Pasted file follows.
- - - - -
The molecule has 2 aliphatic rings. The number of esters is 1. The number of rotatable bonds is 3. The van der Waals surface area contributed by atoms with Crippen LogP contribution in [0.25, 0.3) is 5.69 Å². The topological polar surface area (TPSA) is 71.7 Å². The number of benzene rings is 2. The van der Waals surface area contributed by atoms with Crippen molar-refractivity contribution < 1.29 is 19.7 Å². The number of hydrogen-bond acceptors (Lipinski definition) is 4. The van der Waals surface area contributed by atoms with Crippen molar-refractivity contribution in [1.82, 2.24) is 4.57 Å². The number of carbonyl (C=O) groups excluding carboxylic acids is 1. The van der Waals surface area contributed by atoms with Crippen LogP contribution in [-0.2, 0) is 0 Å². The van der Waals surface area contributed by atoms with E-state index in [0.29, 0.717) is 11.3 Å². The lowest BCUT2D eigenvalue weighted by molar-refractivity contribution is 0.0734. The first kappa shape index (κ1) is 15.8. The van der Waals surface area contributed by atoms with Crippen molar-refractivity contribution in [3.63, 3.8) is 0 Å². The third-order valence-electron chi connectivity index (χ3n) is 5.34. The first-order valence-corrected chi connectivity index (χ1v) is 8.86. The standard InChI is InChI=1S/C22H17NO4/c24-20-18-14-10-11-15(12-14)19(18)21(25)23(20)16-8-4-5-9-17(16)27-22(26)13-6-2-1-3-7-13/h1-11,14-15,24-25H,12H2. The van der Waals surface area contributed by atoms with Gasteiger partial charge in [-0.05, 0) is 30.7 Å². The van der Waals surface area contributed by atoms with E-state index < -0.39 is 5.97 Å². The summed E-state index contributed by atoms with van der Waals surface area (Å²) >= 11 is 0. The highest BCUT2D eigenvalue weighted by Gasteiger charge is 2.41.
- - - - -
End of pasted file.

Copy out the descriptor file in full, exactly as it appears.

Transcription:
The molecule has 2 aliphatic rings. The number of esters is 1. The number of rotatable bonds is 3. The van der Waals surface area contributed by atoms with Crippen LogP contribution in [0.25, 0.3) is 5.69 Å². The topological polar surface area (TPSA) is 71.7 Å². The number of benzene rings is 2. The van der Waals surface area contributed by atoms with Crippen molar-refractivity contribution < 1.29 is 19.7 Å². The number of hydrogen-bond acceptors (Lipinski definition) is 4. The van der Waals surface area contributed by atoms with Crippen molar-refractivity contribution in [1.82, 2.24) is 4.57 Å². The number of carbonyl (C=O) groups excluding carboxylic acids is 1. The van der Waals surface area contributed by atoms with Crippen LogP contribution in [-0.2, 0) is 0 Å². The van der Waals surface area contributed by atoms with E-state index in [0.29, 0.717) is 11.3 Å². The lowest BCUT2D eigenvalue weighted by molar-refractivity contribution is 0.0734. The first kappa shape index (κ1) is 15.8. The van der Waals surface area contributed by atoms with Crippen molar-refractivity contribution in [3.63, 3.8) is 0 Å². The third-order valence-electron chi connectivity index (χ3n) is 5.34. The first-order valence-corrected chi connectivity index (χ1v) is 8.86. The standard InChI is InChI=1S/C22H17NO4/c24-20-18-14-10-11-15(12-14)19(18)21(25)23(20)16-8-4-5-9-17(16)27-22(26)13-6-2-1-3-7-13/h1-11,14-15,24-25H,12H2. The van der Waals surface area contributed by atoms with Gasteiger partial charge in [-0.05, 0) is 30.7 Å². The van der Waals surface area contributed by atoms with E-state index < -0.39 is 5.97 Å². The summed E-state index contributed by atoms with van der Waals surface area (Å²) >= 11 is 0. The highest BCUT2D eigenvalue weighted by Gasteiger charge is 2.41.